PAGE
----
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Salt Lake plagued by Kreis' blurred vision
by Ridge Mahoney, July 7th, 2008 11:45AM
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The pieces are in place for Salt Lake City to join the growing cast of MLS cities offering fans a decent product in facilities that range from adequate to superb.

On the field, there's a solid MLS keeper, decent back line, good midfield, and competent forward corps. Off the field, a strong management team has rankled local governmental officials now and again during a lurching stadium process, but that project is on track, and meanwhile in the stands, one of the league's more devoted followings endures pinballesque performances that nonetheless often resemble what a real game looks like.

In the press box, the assembled observers crank out coverage that can be superfluous as well as superficial, yet often enough in the past have come forth liberal blisterings of operator-investor Dave Checketts, a master of both accomplishment and heavy-handed politicking, and long stretches of dreary play.

The dreary days are gone. Nick Rimando, Nat Borchers, Jamison Olave, Kyle Beckerman, Javier Morales, Robbie Findley and Kenny Deuchar give RSL a strong spine. The new stadium won't be completely ready by early October, but is scheduled to host its first game nonetheless.

Just one vital element, aside from a playoff debut, is missing: More professionalism from the head coach, who as a player certainly oozed determination and fire and drew tremendous respect. For a guy who very seldom griped as a player, Coach Jason Kreis is among the league leaders in whining off-tune.

"Every single week we play here, I feel like we're playing away," Kreis said after tying two-time defending champion Houston 0-0 Thursday night. "Every 50/50 call goes against us."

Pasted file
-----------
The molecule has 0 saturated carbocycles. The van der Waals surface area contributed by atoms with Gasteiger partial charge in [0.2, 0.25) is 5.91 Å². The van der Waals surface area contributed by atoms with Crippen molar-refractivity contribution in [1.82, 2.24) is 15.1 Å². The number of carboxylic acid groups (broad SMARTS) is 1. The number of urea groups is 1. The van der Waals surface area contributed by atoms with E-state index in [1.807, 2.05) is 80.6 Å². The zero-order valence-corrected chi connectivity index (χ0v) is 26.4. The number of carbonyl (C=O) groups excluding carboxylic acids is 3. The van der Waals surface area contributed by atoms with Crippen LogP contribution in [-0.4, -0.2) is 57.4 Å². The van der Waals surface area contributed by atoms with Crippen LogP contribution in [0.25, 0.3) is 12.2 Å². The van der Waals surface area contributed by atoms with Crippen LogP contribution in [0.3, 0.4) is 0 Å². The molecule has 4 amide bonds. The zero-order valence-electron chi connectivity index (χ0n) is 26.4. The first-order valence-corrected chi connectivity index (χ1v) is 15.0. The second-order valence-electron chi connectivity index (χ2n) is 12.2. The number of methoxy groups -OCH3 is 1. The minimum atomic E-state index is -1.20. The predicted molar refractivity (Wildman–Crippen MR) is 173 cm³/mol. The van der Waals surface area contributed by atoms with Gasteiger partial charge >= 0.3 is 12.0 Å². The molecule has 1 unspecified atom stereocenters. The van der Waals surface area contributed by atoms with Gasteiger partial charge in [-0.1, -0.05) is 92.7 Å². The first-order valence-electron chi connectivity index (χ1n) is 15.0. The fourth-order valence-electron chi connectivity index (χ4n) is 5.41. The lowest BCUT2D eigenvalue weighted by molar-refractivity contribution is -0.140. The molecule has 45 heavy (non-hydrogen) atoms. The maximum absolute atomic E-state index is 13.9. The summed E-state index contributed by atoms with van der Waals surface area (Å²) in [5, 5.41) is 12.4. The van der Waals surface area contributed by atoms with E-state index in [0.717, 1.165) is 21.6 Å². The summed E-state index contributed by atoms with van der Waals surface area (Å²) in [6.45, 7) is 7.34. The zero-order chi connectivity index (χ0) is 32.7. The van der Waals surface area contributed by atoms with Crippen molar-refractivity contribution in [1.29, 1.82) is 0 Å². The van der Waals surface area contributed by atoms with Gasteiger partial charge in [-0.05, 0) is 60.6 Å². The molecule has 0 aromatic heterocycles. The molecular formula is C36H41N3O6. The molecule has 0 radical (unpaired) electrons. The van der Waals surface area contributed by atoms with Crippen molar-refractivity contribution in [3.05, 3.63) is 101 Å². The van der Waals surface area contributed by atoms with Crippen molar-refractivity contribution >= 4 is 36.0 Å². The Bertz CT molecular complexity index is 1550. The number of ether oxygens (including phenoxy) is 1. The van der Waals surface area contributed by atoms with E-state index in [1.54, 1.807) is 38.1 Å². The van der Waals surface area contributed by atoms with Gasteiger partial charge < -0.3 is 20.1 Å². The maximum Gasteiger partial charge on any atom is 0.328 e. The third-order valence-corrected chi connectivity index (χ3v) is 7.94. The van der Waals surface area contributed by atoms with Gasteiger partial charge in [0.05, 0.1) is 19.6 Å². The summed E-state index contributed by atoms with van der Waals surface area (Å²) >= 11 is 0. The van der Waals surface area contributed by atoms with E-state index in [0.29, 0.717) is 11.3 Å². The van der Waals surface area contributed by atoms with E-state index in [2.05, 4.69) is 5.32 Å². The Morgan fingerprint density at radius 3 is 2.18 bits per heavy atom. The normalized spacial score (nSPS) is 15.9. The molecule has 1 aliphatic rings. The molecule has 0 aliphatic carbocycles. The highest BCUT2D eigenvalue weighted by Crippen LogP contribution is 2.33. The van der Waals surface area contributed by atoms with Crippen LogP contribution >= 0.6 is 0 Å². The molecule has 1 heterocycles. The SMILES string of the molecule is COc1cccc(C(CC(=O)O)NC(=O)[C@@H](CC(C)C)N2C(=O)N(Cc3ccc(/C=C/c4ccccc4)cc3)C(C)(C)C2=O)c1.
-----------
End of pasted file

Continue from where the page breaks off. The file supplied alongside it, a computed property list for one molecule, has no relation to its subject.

Wow. Think of the probabilities of that happening!

By his own admission, Kreis is learning the job not just on the fly, but in the cockpit while technicians and mechanics fine-tune the instruments. The bizzare bounces, exasperating officiating decisions, and flat-out injustice of MLS and every other soccer competition can frazzle the strongest soul, and league coaches are just as adept as their counterparts in other lands at misrepresenting, twisting, and distorting facts to suit their severely warped perspectives.

But complaining about a few seconds of un-added added time after blowing a half-dozen good scoring chances in a 0-0 tie with Houston Saturday night, at Rice-Eccles Stadium, where RSL has yet to lose but has won only four of nine games, doesn't wash. Deuchar and Findley squandered a few precious ones, and Beckerman first misplayed a point-blank feed from Deuchar, and then rolled a shot past keeper Joe Cannon but struck is so softly defender Bobby Boswell easily hacked it clear.

Kreis also railed at referee Mark Geiger - of course - for not whistling a penalty kick during a late goalmouth flurry and sending off defender Chris Wingert, who during a stoppage-time scuffle with Corey Ashe appeared to shove Houston midfielder Dwayne DeRosario in the throat or the face and was sent off for violent conduct.

What's really burning Kreis and his players is their failure the past few weeks to take over first place in the very mediocre yet hotly contested Western Conference. They will get another chance this week trailing co-leaders Los Angeles and Chivas USA (both 6-6-3, 21 points). If the HDC rivals tie and RSL (5-6-5, 20 points) beats Columbus at home, it can attain heights not quite as impressive yet certainly just as meaningful as the Wasatch Mountains that look down on Rice-Eccles, in first place for the first time. Ever.

RSL might take note of what one of its conference rivals did two nights after it tied the defending champion, 0-0. Locked in a frustrating goalless tie with San Jose Saturday night, Chivas USA snagged three points when Ante Razov curled a free kick into the top corner. Rather than devolving into a few moments of madness, Chivas USA replied to frustration with a burst of brilliance.

Houston's tie was its eighth in 16 games yet it just missed scoring a late winner when Brian Ching just failed to get his head on a cross. Of its 10 shots, five came in the final 10 minutes. The Dynamo kept pushing to score a winning goal, RSL got into a pushing contest.

Kreis is competitive, passionate and demanding. He and general manager Garth Lagerwey have put together a pretty good group of players, but they're starting to parrot the "woe-is-us" prattling. "This year, in all our ties we've been the better team," Beckerman said. "We just haven't been able to get that final touch."

In all team sports, mediocre teams are mediocre because they can't win close games, and in soccer, chances don't decide game. Goals do. It's harsh, it's unfair, and sometimes painfully cruel, but that's how it works.

Don't moan about being the better team. Prove it.


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